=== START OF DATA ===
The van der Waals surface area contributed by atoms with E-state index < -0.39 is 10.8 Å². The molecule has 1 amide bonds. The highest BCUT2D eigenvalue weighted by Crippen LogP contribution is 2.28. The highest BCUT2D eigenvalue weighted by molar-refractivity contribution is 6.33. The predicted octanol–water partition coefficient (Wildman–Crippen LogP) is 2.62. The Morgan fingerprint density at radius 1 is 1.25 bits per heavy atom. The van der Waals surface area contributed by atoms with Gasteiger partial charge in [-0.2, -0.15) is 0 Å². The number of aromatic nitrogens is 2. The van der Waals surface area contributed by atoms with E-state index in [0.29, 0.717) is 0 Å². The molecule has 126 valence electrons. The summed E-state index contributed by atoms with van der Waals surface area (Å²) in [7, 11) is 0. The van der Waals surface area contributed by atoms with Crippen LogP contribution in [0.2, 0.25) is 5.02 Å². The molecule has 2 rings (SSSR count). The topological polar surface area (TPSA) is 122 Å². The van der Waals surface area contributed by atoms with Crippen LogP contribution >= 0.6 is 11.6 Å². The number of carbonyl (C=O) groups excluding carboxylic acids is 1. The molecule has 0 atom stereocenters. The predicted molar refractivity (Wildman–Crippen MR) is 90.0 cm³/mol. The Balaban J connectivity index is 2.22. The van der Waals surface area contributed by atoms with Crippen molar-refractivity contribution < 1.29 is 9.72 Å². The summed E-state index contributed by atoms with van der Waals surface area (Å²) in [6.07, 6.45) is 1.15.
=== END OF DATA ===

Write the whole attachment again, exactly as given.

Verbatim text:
The van der Waals surface area contributed by atoms with E-state index < -0.39 is 10.8 Å². The molecule has 1 amide bonds. The highest BCUT2D eigenvalue weighted by Crippen LogP contribution is 2.28. The highest BCUT2D eigenvalue weighted by molar-refractivity contribution is 6.33. The predicted octanol–water partition coefficient (Wildman–Crippen LogP) is 2.62. The Morgan fingerprint density at radius 1 is 1.25 bits per heavy atom. The van der Waals surface area contributed by atoms with Gasteiger partial charge in [-0.2, -0.15) is 0 Å². The number of aromatic nitrogens is 2. The van der Waals surface area contributed by atoms with E-state index in [0.29, 0.717) is 0 Å². The molecule has 126 valence electrons. The summed E-state index contributed by atoms with van der Waals surface area (Å²) in [7, 11) is 0. The van der Waals surface area contributed by atoms with Crippen LogP contribution in [0.2, 0.25) is 5.02 Å². The molecule has 2 rings (SSSR count). The topological polar surface area (TPSA) is 122 Å². The van der Waals surface area contributed by atoms with Crippen LogP contribution >= 0.6 is 11.6 Å². The number of carbonyl (C=O) groups excluding carboxylic acids is 1. The molecule has 0 atom stereocenters. The predicted molar refractivity (Wildman–Crippen MR) is 90.0 cm³/mol. The Balaban J connectivity index is 2.22. The van der Waals surface area contributed by atoms with Crippen molar-refractivity contribution < 1.29 is 9.72 Å². The summed E-state index contributed by atoms with van der Waals surface area (Å²) in [6.07, 6.45) is 1.15.